Alaskan Ice Age Parents Mourned Infants, Elaborately Buried Them Close to Home

Ice Age Archaelogy
University of Alaska Fairbanks professors Ben Potter and Josh Reuther excavate the burial pit at the Upward Sun River site. UAF photo courtesy of Ben Potter

A recent discovery of infant skeletons in Alaska has provided researchers with a first glimpse of funeral practices 11,500 years ago. Grieving Ice Age parents, like many of their counterparts today, buried their children with care, ritual and adornment.

In 2013, archaeologists in rural Alaska uncovered the burial site of two infants, possibly twins, who died during the Ice Age approximately 11,500 years ago. They were the offspring of some of the first settlers of North America, and researchers say they are the oldest known human remains to be found in the sub-Arctic region. In findings published Monday in the Proceedings of the National Academy of Sciences, the team, led by University of Alaska archaeologist Ben Potter, describes the scene at the gravesite near the Tanana River in central Alaska.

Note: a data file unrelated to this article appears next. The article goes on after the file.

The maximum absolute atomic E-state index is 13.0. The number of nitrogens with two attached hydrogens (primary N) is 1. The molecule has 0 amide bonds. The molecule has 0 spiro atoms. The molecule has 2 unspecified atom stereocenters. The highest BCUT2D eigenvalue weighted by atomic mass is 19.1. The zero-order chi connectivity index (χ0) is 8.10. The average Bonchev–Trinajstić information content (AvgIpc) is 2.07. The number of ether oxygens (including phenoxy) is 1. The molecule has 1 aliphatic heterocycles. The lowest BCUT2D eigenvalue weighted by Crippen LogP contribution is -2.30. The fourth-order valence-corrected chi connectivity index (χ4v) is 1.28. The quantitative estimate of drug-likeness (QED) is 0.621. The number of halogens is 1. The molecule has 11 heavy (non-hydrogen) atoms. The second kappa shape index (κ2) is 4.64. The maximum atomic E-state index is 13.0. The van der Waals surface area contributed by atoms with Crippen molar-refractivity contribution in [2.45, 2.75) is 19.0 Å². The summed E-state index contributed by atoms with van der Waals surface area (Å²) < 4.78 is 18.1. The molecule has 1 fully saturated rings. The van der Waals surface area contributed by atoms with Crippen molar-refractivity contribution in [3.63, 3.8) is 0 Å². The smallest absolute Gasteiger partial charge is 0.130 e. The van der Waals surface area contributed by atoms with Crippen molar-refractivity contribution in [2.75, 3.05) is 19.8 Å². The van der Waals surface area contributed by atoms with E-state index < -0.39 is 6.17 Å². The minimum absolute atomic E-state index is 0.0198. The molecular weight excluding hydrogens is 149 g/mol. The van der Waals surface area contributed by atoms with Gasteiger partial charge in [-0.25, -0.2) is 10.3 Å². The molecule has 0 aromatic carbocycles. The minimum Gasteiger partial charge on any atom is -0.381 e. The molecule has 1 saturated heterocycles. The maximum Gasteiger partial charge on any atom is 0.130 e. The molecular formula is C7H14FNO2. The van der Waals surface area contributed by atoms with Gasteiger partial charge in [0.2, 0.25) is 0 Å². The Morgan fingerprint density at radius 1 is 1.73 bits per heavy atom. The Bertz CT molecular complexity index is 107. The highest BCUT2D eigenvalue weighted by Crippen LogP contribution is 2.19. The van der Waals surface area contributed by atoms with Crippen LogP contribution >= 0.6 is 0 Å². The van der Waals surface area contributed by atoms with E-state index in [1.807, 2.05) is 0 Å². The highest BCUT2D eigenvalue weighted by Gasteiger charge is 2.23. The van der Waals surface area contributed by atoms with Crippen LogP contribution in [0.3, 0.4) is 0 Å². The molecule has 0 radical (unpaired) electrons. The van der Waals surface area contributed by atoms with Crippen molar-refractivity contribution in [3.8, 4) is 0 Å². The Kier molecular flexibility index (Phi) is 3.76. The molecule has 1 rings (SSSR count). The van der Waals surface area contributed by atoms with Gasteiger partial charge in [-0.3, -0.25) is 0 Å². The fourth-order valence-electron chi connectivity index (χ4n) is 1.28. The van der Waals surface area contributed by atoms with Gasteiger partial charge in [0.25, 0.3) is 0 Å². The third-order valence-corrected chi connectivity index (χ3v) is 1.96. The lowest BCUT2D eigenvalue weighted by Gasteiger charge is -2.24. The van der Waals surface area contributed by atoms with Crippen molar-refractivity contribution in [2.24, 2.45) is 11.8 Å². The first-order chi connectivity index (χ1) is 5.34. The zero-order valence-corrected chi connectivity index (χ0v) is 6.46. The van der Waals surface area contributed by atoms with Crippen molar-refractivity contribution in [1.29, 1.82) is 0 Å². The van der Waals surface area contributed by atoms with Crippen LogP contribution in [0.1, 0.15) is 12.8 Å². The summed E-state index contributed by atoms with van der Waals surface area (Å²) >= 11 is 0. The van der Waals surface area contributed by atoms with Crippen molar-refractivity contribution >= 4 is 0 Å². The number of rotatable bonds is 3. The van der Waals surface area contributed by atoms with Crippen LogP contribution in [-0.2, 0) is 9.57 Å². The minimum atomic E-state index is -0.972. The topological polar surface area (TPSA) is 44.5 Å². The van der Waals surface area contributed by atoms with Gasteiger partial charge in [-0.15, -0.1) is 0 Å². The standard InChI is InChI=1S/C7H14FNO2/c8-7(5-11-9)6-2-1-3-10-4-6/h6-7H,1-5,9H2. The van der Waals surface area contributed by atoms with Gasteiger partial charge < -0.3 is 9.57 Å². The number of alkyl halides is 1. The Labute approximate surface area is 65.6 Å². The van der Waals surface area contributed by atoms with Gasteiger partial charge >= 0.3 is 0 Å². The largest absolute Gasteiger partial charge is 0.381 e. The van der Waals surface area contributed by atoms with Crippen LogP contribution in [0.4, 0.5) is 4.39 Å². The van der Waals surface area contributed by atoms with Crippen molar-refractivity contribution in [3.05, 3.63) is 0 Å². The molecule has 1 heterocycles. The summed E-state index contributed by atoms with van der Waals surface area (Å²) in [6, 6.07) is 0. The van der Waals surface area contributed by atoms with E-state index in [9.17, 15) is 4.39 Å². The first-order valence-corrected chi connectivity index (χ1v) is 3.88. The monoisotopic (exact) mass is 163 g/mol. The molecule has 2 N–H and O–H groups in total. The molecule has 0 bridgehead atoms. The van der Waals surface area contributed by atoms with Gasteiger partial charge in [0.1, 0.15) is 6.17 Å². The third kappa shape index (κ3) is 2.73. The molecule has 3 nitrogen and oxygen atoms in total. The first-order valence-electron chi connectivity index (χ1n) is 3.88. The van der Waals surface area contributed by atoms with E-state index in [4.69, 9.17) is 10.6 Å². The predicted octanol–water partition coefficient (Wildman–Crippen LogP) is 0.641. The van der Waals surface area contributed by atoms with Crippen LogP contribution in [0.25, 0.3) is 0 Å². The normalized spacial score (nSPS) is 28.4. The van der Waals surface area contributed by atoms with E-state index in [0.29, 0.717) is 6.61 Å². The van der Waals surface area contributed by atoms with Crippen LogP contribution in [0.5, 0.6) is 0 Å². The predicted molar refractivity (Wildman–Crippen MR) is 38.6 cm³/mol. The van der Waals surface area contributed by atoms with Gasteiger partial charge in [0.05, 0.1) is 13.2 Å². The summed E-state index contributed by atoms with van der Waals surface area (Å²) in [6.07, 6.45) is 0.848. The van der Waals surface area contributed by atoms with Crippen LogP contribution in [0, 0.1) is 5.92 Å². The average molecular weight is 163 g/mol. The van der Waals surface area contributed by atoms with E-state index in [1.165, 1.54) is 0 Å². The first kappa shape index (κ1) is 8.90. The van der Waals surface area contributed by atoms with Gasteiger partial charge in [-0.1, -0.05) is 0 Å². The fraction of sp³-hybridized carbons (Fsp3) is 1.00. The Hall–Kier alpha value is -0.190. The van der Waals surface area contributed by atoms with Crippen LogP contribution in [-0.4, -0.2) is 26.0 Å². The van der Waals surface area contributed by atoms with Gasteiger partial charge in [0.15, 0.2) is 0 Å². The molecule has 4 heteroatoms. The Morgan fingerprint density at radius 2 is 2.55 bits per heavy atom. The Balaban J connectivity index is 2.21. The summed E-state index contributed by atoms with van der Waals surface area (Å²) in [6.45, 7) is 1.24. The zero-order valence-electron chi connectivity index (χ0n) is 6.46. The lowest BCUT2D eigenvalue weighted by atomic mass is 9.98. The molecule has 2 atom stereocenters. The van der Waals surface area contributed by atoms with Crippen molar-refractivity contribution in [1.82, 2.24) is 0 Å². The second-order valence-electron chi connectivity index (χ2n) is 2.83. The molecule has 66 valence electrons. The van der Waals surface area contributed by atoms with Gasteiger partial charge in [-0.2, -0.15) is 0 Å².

According to a press release, the skeletons of the two infants were found just 15 inches below a hearth site where the research had previously found the cremated remains of a 3-year-old child, in 2010. Clues like the remains of fish and small mammals indicate that the hearth was probably used for cooking. Unlike the case with other burial sites of the time, these children were put to rest close to home—perhaps directly in a central cooking fire.

Stone points were arranged nearby, along with antlers decoratively carved and coated with ocher, the natural earth pigment that can be found in shades of yellow, red and brown. The objects shed light on some of the burial rituals of an early culture with no written language.

Juvenile squirrels and salmon-like fish were found at both sites, suggesting that the burials all took place in the summer months, when food would likely have been most abundant. Deaths during that time suggest that infant mortality in Ice Age communities was high.

The researchers date the 3-year-old to the same time period as the infants. The contrast in the treatment of the deaths is significant, they say, suggesting that parents in the Pleistocene epoch may have held distinct views about the stages of child development.